Author: Cynthia Chapman Willis
Have you ever loved a dog or shared a part of your life with a special pet? The relationships between people and animals can be fascinating, wonderful, sometimes heartbreaking, and often healing. In my novel, Dog Gone (Square Fish, a division of Macmillan), I explore the relationship between a girl and her dog, both mourning the loss of someone that they love. In Buck Fever (Feiwel and Friends, a division of Macmillan), I explore another kind of bond–that between a boy and a wild animal he is supposed to hunt.
In Dog Gone, my first novel, twelve-year-old Dill (short for Dylan) is coping with the loss of her mom. In addition, Dill needs to figure out what to do about her beloved dog, Dead End. He keeps disappearing and returning home covered in nasty stains and smells. Dill worries that Dead End has become a part of a pack of local dogs that are terrorizing and killing the livestock of farmers in the community. If Dead End is traveling with this pack, he is in danger. Dill’s dad, struggling with his own mourning, will not put up with a misbehaving dog. And the sheriff has vowed to put a stop to this pack. So, how far will Dill and her good friend, a boy named Cub, go to uncover the truth about Dead End while Dill tries to hold together her family, which seems to be falling apart?
In Buck Fever, Joey MacTagert’s dad wants his son to use his special skills to carry on the family tradition of hunting. However, Joey hates the idea of killing animals. He is much more interested in hockey and drawing. To make matters worse, Joey has, through his love of drawing, gained the trust of a legendary local deer, called Old Buck, by spending time in the woods sketching this animal. This is the very deer that Joey’s father wants his son to shoot. Joey wants to make his father proud, but how, he wonders, can he point his rifle at Old Buck? As Joey struggles with this, trouble escalates. Joey decides to try and conquer his fear–his buck fever–for his dad. Unfortunately, trying to be something he is not has consequences for Joey.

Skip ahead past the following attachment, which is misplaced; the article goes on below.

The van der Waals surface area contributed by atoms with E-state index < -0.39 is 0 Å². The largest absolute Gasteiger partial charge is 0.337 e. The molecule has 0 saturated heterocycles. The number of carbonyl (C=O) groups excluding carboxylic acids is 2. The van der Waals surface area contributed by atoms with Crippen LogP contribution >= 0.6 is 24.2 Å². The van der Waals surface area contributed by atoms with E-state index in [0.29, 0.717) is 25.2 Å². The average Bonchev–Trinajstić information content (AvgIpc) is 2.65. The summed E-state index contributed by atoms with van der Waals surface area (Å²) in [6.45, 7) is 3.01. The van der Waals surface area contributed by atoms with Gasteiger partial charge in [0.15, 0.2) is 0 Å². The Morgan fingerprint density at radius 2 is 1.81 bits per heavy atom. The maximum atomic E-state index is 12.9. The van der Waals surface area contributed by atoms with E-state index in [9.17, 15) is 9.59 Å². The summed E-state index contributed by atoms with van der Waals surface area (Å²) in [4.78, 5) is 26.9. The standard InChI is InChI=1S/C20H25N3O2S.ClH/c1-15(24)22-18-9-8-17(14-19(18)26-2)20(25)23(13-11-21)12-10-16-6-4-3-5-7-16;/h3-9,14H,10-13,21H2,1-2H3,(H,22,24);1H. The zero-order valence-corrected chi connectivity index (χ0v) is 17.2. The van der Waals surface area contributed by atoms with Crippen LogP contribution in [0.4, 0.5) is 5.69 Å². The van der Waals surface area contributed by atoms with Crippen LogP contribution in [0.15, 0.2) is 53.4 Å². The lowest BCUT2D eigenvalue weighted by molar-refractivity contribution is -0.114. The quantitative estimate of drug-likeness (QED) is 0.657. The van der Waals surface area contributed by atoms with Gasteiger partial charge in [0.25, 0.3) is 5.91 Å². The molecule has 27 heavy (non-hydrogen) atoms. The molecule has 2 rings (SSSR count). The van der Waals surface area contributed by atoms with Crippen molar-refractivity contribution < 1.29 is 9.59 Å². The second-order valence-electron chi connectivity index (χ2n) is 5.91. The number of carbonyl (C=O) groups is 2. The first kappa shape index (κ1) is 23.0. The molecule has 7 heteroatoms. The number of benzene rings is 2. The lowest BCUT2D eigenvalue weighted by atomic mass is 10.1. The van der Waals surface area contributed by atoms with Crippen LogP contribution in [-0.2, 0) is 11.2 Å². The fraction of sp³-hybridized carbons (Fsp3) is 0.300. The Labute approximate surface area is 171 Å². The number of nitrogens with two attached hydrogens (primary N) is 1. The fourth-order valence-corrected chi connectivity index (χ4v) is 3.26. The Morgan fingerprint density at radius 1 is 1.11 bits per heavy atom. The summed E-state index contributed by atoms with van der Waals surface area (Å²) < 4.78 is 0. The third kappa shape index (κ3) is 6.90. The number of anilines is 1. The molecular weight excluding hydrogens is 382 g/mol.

Although Dog Gone explores the often grim reality of canine pack instincts, and Buck Fever deals with some of the harsh realities of hunting, these novels also celebrate the devotion between people and the animals that they care about. In these relationships, there is often healing.
Cynthia Chapman Willis is the author of middle-grade novels for children. She wrote Dog Gone, for ages 8-14, before, during, and after her commute to her job as a writer and editor of elementary school Reading textbooks and associated materials for children. Dog Gone, based on a dog Cynthia and her family had when she was growing up in New Jersey, was praised by Kirkus Reviews as “satisfying, appealing . . . a well-told story, spiced with humor and facts on animal care.” And, “Willis, an author to watch, keeps the narrative tightly focused on Dill and her resistance to facing her grief.” Publishers Weekly described Buck Fever, Cynthia’s second middle grade novel, for ages 9 to 14, as “. . . a satisfying novel.
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